Improving Brain Tumour Care surveys share your experiences and help create change

Mapping glioblastoma cells 

Fast facts

  • Official title: Mapping the spatio-temporal heterogeneity of glioblastoma invasion
  • Lead researcher: Professor Simona Parinello 
  • Where: University College London
  • When: September 2019 – February 2025
  • Cost: £1,496,690 (supported by The Oli Hilsdon Foundation)
  • Research type: Academic, Lab-based, Glioblastoma, Adult
  • Grant round: Quest for Cures

What is it?

Glioblastomas are diffuse in nature, meaning the tumour cells can spread through healthy parts of the brain. This is through a process called invasion, and makes it difficult to completely remove the tumour during surgery. Due to this, recurrence is a risk with glioblastomas as the tumour cells left behind can grow into a new tumour.

Professor Parrinello, and her colleagues at Imperial College London, aim to understand how glioblastomas spread into the brain and how they use small molecules as messengers to communicate with surrounding cells. It is likely that glioblastoma use different molecules to communicate with different types of cells, which makes identifying the various molecules difficult.

The multi-disciplinary research team will investigate this communication by combining both biological and mathematical principles and using two new techniques called spatial transcriptomics and intravital photoacoustic imaging (PAI).

Spatial transcriptomics is a technique that allows researchers to characterise different cells while preserving information about the cells’ original location.

Characterisation of the cells means that we will know what changes are present in cells at each location. If the changes vary in different areas of the tumour it gives us insight into how to develop more specific treatments.

PAI is an advanced imaging technique that uses light and sound to create high resolution images. The research team will use PAI to create images of the brain that will help them visualise the invasion of glioblastoma cells deep inside the brain.

These two techniques will allow the researchers to map the invasion process and identify key molecules that help the tumour cells spread. This understanding will help researchers develop more effective therapies that will help block tumour cells from spreading and prevent recurrence.

Why it is important?

Currently, not much is known about how a glioblastoma invades the surrounding brain because:

  • tumour cells that spread deep into the brain cannot be studied easily
  • there are considerable differences within a single tumour and between each person
  • the brain is complex and contains many different types of cells in different regions of the brain.

These obstacles are some of the reasons that, even with the current gold standard of care, a glioblastoma diagnosis comes with a poor prognosis and, even after treatment, tumour recurrence is very likely.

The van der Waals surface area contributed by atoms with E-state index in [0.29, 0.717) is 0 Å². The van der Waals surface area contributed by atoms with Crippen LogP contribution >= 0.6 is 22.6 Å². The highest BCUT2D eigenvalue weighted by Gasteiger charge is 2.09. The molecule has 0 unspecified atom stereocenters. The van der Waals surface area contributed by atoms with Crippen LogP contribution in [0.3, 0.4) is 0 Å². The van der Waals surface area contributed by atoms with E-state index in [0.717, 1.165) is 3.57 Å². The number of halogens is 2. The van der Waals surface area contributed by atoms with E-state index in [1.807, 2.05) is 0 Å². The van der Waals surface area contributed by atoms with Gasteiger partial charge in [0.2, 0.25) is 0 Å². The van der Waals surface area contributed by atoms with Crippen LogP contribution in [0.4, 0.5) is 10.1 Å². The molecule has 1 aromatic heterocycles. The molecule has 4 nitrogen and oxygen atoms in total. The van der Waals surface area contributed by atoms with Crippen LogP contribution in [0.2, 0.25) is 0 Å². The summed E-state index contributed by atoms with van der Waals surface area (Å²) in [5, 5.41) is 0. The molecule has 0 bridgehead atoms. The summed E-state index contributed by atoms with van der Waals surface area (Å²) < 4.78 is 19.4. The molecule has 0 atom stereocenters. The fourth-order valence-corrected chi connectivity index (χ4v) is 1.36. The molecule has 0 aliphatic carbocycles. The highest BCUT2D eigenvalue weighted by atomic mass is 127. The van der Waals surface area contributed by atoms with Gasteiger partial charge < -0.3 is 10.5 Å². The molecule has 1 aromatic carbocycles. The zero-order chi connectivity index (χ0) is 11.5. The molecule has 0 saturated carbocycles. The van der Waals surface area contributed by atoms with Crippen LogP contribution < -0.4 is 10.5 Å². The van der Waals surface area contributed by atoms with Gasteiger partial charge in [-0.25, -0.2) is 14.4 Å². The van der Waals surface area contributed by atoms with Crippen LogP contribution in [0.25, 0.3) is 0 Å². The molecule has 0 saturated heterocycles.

This research project aims to address all these obstacles and help us find drug targets to prevent tumour recurrence. Giving people with a glioblastoma much-needed hope for a future where brain tumours are defeated.

Who it will help?

The researchers on this project have a broad range of interests and are coming together to fill a significant gap in our knowledge, namely ‘why do glioblastomas keep coming back?’

This work has the potential to benefit everyone who has had treatment for a glioblastoma and is living with the worry that it will return.



We’re looking forward to seeing the achievements of this group when the project starts.


  • The research team will use spatial transcriptomics to help them describe the cells involved in the invasion process.
  • The team will also identify key molecules that are used by glioblastoma cells to communicate with cells from different parts of the brain.
  • The team will then determine if they can block the invasion process using drugs.

If you have any questions about this, or any of our other research projects, please contact us on

Research is just one other way your regular gift can make a difference

Research is the only way we will discover kinder, more effective treatments and, ultimately, stamp out brain tumours – for good! However, brain tumours are complex and research in to them takes a great deal of time and money.

Across the UK, over 100,000 families are facing the overwhelming diagnosis of a brain tumour and it is only through the generosity of people like you can we continue to help them.

But, by setting up a regular gift – as little as £2 per month – you can ensure that families no longer face this destructive disease.

Donate today

Professor Simona Parrinello is a professor of neuro-oncology at University College London in the department of Cancer Biology. 

Watch this video to learn more about Professor Parinello’s research.